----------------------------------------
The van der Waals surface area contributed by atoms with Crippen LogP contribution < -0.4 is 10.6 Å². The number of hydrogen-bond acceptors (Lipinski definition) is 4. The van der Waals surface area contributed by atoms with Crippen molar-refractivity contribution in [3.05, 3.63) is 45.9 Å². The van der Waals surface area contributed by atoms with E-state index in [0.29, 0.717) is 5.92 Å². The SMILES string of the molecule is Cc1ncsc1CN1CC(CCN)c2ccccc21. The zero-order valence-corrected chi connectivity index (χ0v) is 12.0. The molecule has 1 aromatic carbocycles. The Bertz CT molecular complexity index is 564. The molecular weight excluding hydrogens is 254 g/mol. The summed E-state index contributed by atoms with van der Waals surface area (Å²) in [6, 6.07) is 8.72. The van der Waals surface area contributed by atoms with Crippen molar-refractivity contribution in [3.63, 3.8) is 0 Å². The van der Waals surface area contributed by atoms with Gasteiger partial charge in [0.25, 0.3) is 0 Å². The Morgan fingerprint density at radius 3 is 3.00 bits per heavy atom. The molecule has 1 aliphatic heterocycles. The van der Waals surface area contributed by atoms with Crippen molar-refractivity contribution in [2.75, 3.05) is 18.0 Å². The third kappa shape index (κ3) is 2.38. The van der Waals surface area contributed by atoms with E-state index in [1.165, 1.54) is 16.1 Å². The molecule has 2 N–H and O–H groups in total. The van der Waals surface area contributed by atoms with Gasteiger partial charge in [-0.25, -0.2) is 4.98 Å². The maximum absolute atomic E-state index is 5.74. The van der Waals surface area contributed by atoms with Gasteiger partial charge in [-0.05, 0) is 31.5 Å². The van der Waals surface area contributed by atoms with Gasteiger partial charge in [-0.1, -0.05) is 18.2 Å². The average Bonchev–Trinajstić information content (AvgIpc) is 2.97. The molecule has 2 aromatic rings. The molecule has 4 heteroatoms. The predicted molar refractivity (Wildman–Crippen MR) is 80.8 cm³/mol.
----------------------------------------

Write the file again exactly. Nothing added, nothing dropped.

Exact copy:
The van der Waals surface area contributed by atoms with Crippen LogP contribution < -0.4 is 10.6 Å². The number of hydrogen-bond acceptors (Lipinski definition) is 4. The van der Waals surface area contributed by atoms with Crippen molar-refractivity contribution in [3.05, 3.63) is 45.9 Å². The van der Waals surface area contributed by atoms with E-state index in [0.29, 0.717) is 5.92 Å². The SMILES string of the molecule is Cc1ncsc1CN1CC(CCN)c2ccccc21. The zero-order valence-corrected chi connectivity index (χ0v) is 12.0. The molecule has 1 aromatic carbocycles. The Bertz CT molecular complexity index is 564. The molecular weight excluding hydrogens is 254 g/mol. The summed E-state index contributed by atoms with van der Waals surface area (Å²) in [6, 6.07) is 8.72. The van der Waals surface area contributed by atoms with Crippen molar-refractivity contribution in [3.63, 3.8) is 0 Å². The van der Waals surface area contributed by atoms with Gasteiger partial charge in [0.25, 0.3) is 0 Å². The Morgan fingerprint density at radius 3 is 3.00 bits per heavy atom. The molecule has 1 aliphatic heterocycles. The van der Waals surface area contributed by atoms with Crippen molar-refractivity contribution in [2.75, 3.05) is 18.0 Å². The third kappa shape index (κ3) is 2.38. The van der Waals surface area contributed by atoms with E-state index in [1.165, 1.54) is 16.1 Å². The molecule has 2 N–H and O–H groups in total. The van der Waals surface area contributed by atoms with Gasteiger partial charge in [-0.25, -0.2) is 4.98 Å². The maximum absolute atomic E-state index is 5.74. The van der Waals surface area contributed by atoms with Gasteiger partial charge in [-0.05, 0) is 31.5 Å². The van der Waals surface area contributed by atoms with Gasteiger partial charge in [-0.1, -0.05) is 18.2 Å². The average Bonchev–Trinajstić information content (AvgIpc) is 2.97. The molecule has 2 aromatic rings. The molecule has 4 heteroatoms. The predicted molar refractivity (Wildman–Crippen MR) is 80.8 cm³/mol.